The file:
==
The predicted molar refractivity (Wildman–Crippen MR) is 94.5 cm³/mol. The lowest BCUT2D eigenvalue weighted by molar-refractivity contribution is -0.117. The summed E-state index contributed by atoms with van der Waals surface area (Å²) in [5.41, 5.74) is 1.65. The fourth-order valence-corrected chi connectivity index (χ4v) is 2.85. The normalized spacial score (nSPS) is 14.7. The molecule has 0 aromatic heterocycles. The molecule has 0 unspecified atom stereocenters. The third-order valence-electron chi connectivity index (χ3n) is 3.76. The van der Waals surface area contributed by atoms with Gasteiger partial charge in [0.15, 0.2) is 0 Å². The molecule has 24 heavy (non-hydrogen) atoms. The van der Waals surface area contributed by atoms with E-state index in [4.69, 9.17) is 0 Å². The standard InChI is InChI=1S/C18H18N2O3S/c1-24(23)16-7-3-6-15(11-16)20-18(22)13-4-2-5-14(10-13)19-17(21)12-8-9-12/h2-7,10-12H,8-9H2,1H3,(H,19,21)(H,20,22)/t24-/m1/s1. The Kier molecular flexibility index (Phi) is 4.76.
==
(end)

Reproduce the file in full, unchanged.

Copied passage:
The predicted molar refractivity (Wildman–Crippen MR) is 94.5 cm³/mol. The lowest BCUT2D eigenvalue weighted by molar-refractivity contribution is -0.117. The summed E-state index contributed by atoms with van der Waals surface area (Å²) in [5.41, 5.74) is 1.65. The fourth-order valence-corrected chi connectivity index (χ4v) is 2.85. The normalized spacial score (nSPS) is 14.7. The molecule has 0 aromatic heterocycles. The molecule has 0 unspecified atom stereocenters. The third-order valence-electron chi connectivity index (χ3n) is 3.76. The van der Waals surface area contributed by atoms with Gasteiger partial charge in [0.15, 0.2) is 0 Å². The molecule has 24 heavy (non-hydrogen) atoms. The van der Waals surface area contributed by atoms with E-state index in [4.69, 9.17) is 0 Å². The standard InChI is InChI=1S/C18H18N2O3S/c1-24(23)16-7-3-6-15(11-16)20-18(22)13-4-2-5-14(10-13)19-17(21)12-8-9-12/h2-7,10-12H,8-9H2,1H3,(H,19,21)(H,20,22)/t24-/m1/s1. The Kier molecular flexibility index (Phi) is 4.76.